One of the most scary thing I heard at EUE was someone who asked "You can't use the 3ds max photometric lights with mental ray, right?".

I almost fell off my chair. If you want to render anything even remotely physically correct you should always use the photometric lights. But this guy had been misled by some other lights in the non-photometric category having "mr" in the name.

The reality is that those lights (The "mr Omni" and "mr Spot") are simply lights supporting things that do not exist at all in the other 3ds max lights.

All 3ds max lights are "mental ray lights" when you render with mental ray. Those two simply expose things that only mental ray can do. This does not mean the others "don't work" with mental ray, or that others are "unsuitable" for mental ray.

(Of course, in the case of max lights, what actually is unsupported in mental ray is the 3ds max "trick" to do "area shadows" on any given light, you instead have to make it a real area light. Hence the "extra" light types, although one could argue that perhaps this distinction could have been hidden away from the user in some other way. Alas, water under the bridge....)

So: Please use the photometric lights!

Never use Shadow Maps

This "myth" is the truest of them all. Yes, most of the time you really shouldn't use shadow maps with mental ray (you should use area lights). As a matter of fact I think at least 3ds max ships with shadow maps globally disabled in the mental ray render globals.... this is simply to get around the fact that max lights actually default to shadow maps.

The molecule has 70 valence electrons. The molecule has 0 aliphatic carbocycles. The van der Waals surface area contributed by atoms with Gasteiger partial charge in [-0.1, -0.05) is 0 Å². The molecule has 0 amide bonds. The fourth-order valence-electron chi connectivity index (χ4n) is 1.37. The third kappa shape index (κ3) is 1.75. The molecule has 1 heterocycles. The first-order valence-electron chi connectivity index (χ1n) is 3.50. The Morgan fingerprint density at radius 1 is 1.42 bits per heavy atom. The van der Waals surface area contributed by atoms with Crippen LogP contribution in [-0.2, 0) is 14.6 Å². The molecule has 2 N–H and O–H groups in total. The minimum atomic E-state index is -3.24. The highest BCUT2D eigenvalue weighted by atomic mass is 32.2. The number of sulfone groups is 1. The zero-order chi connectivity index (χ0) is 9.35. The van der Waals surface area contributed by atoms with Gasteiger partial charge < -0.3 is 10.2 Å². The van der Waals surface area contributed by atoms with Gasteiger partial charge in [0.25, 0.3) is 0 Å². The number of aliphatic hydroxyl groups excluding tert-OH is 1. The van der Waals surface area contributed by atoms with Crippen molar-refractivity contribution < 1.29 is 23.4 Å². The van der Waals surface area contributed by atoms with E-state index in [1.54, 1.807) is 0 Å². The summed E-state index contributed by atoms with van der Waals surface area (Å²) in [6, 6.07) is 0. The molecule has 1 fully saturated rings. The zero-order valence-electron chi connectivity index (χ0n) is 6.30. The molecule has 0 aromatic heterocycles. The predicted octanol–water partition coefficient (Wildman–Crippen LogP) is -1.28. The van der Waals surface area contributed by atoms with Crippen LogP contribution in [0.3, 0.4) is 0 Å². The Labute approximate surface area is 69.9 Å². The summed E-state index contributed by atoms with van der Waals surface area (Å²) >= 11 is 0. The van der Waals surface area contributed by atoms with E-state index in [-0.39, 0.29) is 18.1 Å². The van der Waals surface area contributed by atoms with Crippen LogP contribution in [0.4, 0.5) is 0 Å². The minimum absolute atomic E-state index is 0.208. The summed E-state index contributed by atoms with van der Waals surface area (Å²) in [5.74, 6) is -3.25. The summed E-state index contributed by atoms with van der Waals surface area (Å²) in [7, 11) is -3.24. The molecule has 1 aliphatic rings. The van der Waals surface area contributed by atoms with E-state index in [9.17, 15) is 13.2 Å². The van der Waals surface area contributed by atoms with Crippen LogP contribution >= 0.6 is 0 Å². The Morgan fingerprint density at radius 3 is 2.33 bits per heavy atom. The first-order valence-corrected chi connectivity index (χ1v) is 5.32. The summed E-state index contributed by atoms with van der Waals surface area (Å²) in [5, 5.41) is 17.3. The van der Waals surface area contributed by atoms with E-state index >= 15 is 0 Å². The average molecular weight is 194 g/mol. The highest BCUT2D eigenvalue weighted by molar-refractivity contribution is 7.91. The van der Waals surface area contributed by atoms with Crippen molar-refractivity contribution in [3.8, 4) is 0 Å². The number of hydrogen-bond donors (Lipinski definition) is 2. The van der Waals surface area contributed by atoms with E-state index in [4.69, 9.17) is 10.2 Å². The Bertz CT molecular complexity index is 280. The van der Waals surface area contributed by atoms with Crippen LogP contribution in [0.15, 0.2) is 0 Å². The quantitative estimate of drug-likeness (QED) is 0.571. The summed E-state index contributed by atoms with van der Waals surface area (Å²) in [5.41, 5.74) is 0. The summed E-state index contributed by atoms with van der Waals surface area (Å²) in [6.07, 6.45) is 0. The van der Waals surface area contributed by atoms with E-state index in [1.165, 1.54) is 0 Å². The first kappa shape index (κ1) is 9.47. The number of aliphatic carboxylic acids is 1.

However, there is a couple of cases where you should use shadow maps. And not just any shadow maps - the mental ray detail shadow maps: Hair. Fur.

Yes - any time you want to render hair, that's the time you whip out the rasterizer and detail shadow maps. Not for an architectural interior, but for your fuzzy sidekick in your space drama!

mental ray is slow

Actually mental ray is very fast, if you do things correctly. If you don't do things correctly it - as well as any other renderer - can be very slow.

First of all - suboptimal defaults. If an application ships with a default final gather setting of 500 rays, a way too low spatial oversampling contrast of 0.002 (which makes very little sense), and the default number of motion blur samples set to "19" when "5" is quite enough, of course it will appear slow.

Fixing all those settings can speed it up an order of magnitude.

But yes, I always get this "PRMan displaces faster" stuff. Of course it does.... until you actually trace a ray.